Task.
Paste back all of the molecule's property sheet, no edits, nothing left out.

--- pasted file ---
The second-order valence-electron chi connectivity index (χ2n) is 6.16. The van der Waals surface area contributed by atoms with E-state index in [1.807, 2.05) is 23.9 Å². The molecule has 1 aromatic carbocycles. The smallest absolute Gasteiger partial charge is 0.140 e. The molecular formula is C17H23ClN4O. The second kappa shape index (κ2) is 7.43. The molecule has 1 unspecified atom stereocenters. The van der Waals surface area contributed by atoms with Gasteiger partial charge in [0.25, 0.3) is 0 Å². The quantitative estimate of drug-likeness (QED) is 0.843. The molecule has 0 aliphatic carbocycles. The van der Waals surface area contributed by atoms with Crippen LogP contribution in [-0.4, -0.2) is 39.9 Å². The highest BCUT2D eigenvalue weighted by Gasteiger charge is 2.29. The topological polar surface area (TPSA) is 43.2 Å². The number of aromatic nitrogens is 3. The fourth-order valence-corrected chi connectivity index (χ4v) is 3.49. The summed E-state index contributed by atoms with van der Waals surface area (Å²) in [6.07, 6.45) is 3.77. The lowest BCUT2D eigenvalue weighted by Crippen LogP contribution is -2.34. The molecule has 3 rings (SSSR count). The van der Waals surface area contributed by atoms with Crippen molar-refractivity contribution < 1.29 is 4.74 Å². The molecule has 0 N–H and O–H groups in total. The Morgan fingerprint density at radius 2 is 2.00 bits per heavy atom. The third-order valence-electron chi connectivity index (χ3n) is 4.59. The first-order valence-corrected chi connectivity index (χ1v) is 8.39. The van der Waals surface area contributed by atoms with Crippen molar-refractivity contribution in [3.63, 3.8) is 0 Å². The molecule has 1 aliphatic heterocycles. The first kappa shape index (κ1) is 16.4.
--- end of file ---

The second-order valence-electron chi connectivity index (χ2n) is 6.16. The van der Waals surface area contributed by atoms with E-state index in [1.807, 2.05) is 23.9 Å². The molecule has 1 aromatic carbocycles. The smallest absolute Gasteiger partial charge is 0.140 e. The molecular formula is C17H23ClN4O. The second kappa shape index (κ2) is 7.43. The molecule has 1 unspecified atom stereocenters. The van der Waals surface area contributed by atoms with Gasteiger partial charge in [0.25, 0.3) is 0 Å². The quantitative estimate of drug-likeness (QED) is 0.843. The molecule has 0 aliphatic carbocycles. The van der Waals surface area contributed by atoms with Crippen LogP contribution in [-0.4, -0.2) is 39.9 Å². The highest BCUT2D eigenvalue weighted by Gasteiger charge is 2.29. The topological polar surface area (TPSA) is 43.2 Å². The number of aromatic nitrogens is 3. The fourth-order valence-corrected chi connectivity index (χ4v) is 3.49. The summed E-state index contributed by atoms with van der Waals surface area (Å²) in [6.07, 6.45) is 3.77. The lowest BCUT2D eigenvalue weighted by Crippen LogP contribution is -2.34. The molecule has 3 rings (SSSR count). The van der Waals surface area contributed by atoms with Crippen molar-refractivity contribution < 1.29 is 4.74 Å². The molecule has 0 N–H and O–H groups in total. The Morgan fingerprint density at radius 2 is 2.00 bits per heavy atom. The third-order valence-electron chi connectivity index (χ3n) is 4.59. The first-order valence-corrected chi connectivity index (χ1v) is 8.39. The van der Waals surface area contributed by atoms with Crippen molar-refractivity contribution in [3.63, 3.8) is 0 Å². The molecule has 1 aliphatic heterocycles. The first kappa shape index (κ1) is 16.4.